There’s so many tools out there, but what are the best for managing development teams? Paul Schreiber, Developer at FiveThirtyEight, will walk through best practices and tools for workflow, automation and testing, along with good practices for managing development teams.
Central Line Insertion Care Team Checklist
Date____________________ Time____________________ Addressograph
TYPE OF LINE PLACED ______________________ REWIRE អ LOCATION OF LINE ____________________ # OF LUMENS ___________
Directions: The Assistant completes this checklist by indicating with a checkmark in the
appropriate column when the task is performed. If the task is not performed, a comment
must be added. The Supervisor may also function as the Assistant who completes this form.
Yes Yes with Reminder
(If No-add a
1. Perform a time out using the informed consent form.
2. Clean hands
3. Wear cap, mask, sterile gown/gloves, and eye protection if in
contact with or crossing the sterile ﬁeld *at any time during the
a. All others entering the room during the procedure must wear
cap and mask.
4. Prep site with chlorhexidine and let air dry. (*See instructions)
5. Drape patient from head to toe using sterile technique.
6. Prepare catheter by pre-ﬂushing and clamping all lumens not in
use during procedure.
7. Place patient in trendelenburg position unless contraindicated
(e.g., increased ICP) or if femoral/ PICC (place supine and ﬂat).
8. Maintain sterile ﬁeld.
9. Ensure grasp on guide wire is maintained throughout procedure
and removed post procedure.
អ Johns Hopkins Hospital
អ Johns Hopkins Bayview
អ Other: _______________________________
understand what people need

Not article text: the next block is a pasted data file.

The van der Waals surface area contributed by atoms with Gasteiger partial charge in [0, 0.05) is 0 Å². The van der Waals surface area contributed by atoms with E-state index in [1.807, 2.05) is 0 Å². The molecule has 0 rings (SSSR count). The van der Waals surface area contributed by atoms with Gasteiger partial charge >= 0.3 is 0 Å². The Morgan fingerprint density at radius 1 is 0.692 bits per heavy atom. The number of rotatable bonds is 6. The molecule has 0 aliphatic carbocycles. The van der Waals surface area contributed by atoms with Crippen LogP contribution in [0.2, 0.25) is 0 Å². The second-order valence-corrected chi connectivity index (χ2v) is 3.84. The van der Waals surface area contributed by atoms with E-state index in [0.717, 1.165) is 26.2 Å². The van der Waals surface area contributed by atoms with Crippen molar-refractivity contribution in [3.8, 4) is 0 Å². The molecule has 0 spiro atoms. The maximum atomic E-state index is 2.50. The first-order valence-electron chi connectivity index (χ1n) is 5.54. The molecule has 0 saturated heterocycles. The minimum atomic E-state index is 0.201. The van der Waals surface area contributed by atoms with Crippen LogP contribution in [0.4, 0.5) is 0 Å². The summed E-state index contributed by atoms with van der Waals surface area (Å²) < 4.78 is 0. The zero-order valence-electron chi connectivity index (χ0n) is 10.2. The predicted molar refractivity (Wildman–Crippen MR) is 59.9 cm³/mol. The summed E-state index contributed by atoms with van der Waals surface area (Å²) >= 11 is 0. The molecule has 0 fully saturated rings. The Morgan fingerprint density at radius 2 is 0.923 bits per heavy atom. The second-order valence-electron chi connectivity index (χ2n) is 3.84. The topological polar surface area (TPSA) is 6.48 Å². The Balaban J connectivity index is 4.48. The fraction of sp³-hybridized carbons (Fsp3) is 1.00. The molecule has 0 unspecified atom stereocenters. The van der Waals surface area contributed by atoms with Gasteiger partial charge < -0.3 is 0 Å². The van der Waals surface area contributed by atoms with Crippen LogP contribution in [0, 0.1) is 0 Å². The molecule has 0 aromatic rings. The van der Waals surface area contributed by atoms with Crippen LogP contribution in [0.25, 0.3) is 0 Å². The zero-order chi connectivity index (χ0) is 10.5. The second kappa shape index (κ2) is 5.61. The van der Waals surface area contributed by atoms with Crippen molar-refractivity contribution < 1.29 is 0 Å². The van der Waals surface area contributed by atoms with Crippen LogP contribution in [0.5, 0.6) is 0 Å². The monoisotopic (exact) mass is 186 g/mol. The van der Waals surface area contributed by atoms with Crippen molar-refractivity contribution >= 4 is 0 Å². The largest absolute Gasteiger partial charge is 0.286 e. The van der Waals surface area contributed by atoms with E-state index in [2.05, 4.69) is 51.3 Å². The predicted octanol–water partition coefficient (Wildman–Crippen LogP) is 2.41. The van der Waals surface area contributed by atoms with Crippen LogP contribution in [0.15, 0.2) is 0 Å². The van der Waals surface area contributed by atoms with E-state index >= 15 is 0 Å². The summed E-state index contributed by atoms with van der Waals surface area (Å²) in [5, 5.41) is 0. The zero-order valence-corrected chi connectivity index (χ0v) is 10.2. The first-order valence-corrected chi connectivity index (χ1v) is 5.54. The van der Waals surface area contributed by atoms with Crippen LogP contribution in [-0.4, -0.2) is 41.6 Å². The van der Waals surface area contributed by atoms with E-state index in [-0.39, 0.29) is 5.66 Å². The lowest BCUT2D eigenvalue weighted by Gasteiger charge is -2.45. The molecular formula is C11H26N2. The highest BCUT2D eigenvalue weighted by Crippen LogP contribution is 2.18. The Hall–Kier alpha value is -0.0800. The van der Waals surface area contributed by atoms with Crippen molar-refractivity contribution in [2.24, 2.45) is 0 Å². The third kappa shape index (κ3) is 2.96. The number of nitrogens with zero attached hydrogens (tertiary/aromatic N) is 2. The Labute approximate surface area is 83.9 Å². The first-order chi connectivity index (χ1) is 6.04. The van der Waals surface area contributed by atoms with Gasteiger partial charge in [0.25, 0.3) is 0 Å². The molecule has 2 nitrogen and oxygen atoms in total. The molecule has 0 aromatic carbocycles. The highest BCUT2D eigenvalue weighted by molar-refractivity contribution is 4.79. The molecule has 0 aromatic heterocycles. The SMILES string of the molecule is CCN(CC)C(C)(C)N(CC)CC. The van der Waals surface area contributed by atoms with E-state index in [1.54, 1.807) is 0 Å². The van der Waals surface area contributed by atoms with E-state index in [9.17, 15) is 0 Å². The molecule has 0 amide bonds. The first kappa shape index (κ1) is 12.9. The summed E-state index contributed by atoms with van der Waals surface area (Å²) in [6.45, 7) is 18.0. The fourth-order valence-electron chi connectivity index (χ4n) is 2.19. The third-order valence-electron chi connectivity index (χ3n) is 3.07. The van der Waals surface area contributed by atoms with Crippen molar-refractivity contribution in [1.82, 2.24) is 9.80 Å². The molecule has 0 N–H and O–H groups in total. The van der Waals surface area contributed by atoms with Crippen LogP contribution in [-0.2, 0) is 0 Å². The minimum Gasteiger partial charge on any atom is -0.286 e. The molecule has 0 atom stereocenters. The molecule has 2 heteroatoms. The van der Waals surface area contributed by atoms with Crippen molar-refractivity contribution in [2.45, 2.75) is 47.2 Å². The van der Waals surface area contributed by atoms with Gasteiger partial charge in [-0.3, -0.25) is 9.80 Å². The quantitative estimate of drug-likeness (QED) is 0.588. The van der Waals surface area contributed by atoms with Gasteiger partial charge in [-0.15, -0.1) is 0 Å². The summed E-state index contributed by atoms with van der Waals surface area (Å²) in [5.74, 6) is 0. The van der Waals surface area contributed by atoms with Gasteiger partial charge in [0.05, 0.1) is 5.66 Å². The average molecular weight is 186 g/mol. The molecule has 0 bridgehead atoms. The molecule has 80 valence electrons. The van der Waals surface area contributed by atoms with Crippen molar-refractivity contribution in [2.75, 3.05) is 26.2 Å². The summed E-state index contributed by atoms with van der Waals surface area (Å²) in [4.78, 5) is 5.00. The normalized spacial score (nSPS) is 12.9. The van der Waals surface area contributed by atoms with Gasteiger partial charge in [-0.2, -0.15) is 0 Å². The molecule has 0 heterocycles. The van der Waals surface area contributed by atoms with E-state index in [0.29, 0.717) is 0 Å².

Early in the project, spend time with
current and prospective users of the
Use a range of qualitative and
quantitative research methods to
determine people’s goals, needs, and
understand what people need
Test prototypes of solutions with real
people, in the field if possible
Document the findings about user goals,
needs, behaviors, and preferences
Share findings with the team and agency
understand what people need
Create a prioritized list of tasks the user
is trying to accomplish, also known as
As the digital service is being built,
regularly test it with potential users to
ensure it meets people’s needs
AA CCHHEECCKKLLIISSTT FFOORR CCHHEECCKKLLIISSTTSS
Do you have clear, concise
objectives for your checklist?
Is each item:
A critical safety step and in great
danger of being missed?
Not adequately checked by other
Actionable, with a specific
response required for each item?
Designed to be read aloud as a
One that can be affected by the
use of a checklist?
Have you considered:
Adding items that will improve
communication among team
Involving all members of the team
in the checklist creation process?
Does the Checklist:
Utilize natural breaks in workflow
Use simple sentence structure and
Have a title that reflects its
Have a simple, uncluttered, and
Fit on one page?
Minimize the use of color?
Is the font:
Upper and lower case text?
Large enough to be read easily?
Dark on a light background?
Are there fewer than 10 items per
Is the date of creation (or revision)
Trialed the checklist with front line
users (either in a real or simulated
Modified the checklist in response
to repeated trials?
Does the checklist:
Fit the flow of work?
Detect errors at a time when they
can still be corrected?